I kept trying to find major faults with the car while I drove it for a week. I couldn’t. The car is boring but I can forgive it for that. This was never meant to be an exciting car. This is an appliance. There is nothing wrong with that. For getting you around from point A to B at legal road speeds, this does everything right. It’s quiet and comfortable. The tech takes out much of the stress of traffic jams. Road trips are done in supreme comfort at an affordable price. The fuel economy for a car this big is exceptional. I saw over 50mpg in LA traffic and on a road trip I saw over 42mpg on the highway. With a 14.2-gal gas tank, this car easily lets you cruise for 500-600 miles between fill-ups. Although, a plug-in hybrid option would be nice. The international market is receiving a CR-V PHEV next year, and if that powertrain were to be found in this car: I’d be running out to buy one for myself. 

With everything you need being delivered to you at such a great price for 2023, what’s not to like? This is the daily of all daily drivers. You might not fall asleep dreaming of your next drive in it, but that’s fine. This car will give you no stress. The ownership experience isn’t filled with compromises or drama. For something that’ll fit the budget of so many people, it does the job of blending into the background of your life to support you in what you need. It’s pragmatic and easy to live with. It’s a good car. Nothing more, and nothing less. If you buy one, you won’t be disappointed.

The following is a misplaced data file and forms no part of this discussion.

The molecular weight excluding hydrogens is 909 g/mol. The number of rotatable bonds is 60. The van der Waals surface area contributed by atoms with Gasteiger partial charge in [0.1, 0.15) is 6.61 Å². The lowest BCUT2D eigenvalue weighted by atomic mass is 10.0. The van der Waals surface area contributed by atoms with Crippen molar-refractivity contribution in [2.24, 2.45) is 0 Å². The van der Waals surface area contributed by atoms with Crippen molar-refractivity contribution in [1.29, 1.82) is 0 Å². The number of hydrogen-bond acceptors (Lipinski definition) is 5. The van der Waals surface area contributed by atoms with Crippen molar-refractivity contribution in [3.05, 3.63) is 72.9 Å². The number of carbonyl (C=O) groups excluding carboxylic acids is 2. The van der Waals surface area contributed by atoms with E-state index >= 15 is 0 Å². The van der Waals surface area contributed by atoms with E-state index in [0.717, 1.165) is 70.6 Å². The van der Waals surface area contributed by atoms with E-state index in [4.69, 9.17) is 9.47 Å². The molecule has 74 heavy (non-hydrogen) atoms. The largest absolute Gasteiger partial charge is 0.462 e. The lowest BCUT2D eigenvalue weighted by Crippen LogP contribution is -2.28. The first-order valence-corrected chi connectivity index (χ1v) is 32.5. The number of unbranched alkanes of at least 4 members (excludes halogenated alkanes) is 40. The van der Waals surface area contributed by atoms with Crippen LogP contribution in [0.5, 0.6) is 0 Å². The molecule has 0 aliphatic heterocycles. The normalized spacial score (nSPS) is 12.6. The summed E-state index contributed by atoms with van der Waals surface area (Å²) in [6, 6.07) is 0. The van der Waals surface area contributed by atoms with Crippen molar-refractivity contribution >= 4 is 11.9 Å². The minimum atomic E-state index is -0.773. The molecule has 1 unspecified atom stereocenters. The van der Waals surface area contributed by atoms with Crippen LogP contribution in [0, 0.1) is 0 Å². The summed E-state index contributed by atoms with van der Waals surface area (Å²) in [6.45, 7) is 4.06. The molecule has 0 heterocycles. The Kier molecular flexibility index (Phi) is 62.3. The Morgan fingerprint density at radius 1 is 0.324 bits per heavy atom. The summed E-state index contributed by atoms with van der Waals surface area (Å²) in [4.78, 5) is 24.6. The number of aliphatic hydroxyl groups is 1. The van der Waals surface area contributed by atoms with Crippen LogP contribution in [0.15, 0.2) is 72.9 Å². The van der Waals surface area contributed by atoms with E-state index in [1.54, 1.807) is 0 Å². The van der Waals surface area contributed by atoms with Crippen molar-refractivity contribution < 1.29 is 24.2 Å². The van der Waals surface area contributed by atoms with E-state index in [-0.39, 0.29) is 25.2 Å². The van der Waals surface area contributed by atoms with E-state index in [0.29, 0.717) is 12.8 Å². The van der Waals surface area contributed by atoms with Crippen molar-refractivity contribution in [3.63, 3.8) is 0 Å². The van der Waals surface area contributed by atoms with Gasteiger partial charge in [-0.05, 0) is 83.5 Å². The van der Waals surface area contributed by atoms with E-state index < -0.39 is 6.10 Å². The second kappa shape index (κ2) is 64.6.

[Images copyright 2023 Hooniverse/Matt Eugenio – https://www.instagram.com/matt_eugenio/]

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2 responses to “2023 Honda Accord Touring – Still Daily Driver Perfection”

  1. Sjalown Avatar

    Wait, did you dis the Toyota Crown? The 16th generation crossover desaster aside, this is what I think of when that venerable name appears in writing:

  2. salguod Avatar

    Our 2021 Accord Hybrid EX-L has been fantastic over 40K+ miles. 50+ mpg if you keep it in econ and steering feel that rivals my old E46 coupe. Our lease is up soon and we now have a 70 pound chocolate lab, so next will probably be a CRV hybrid, but if it weren’t for the dog we’d get another.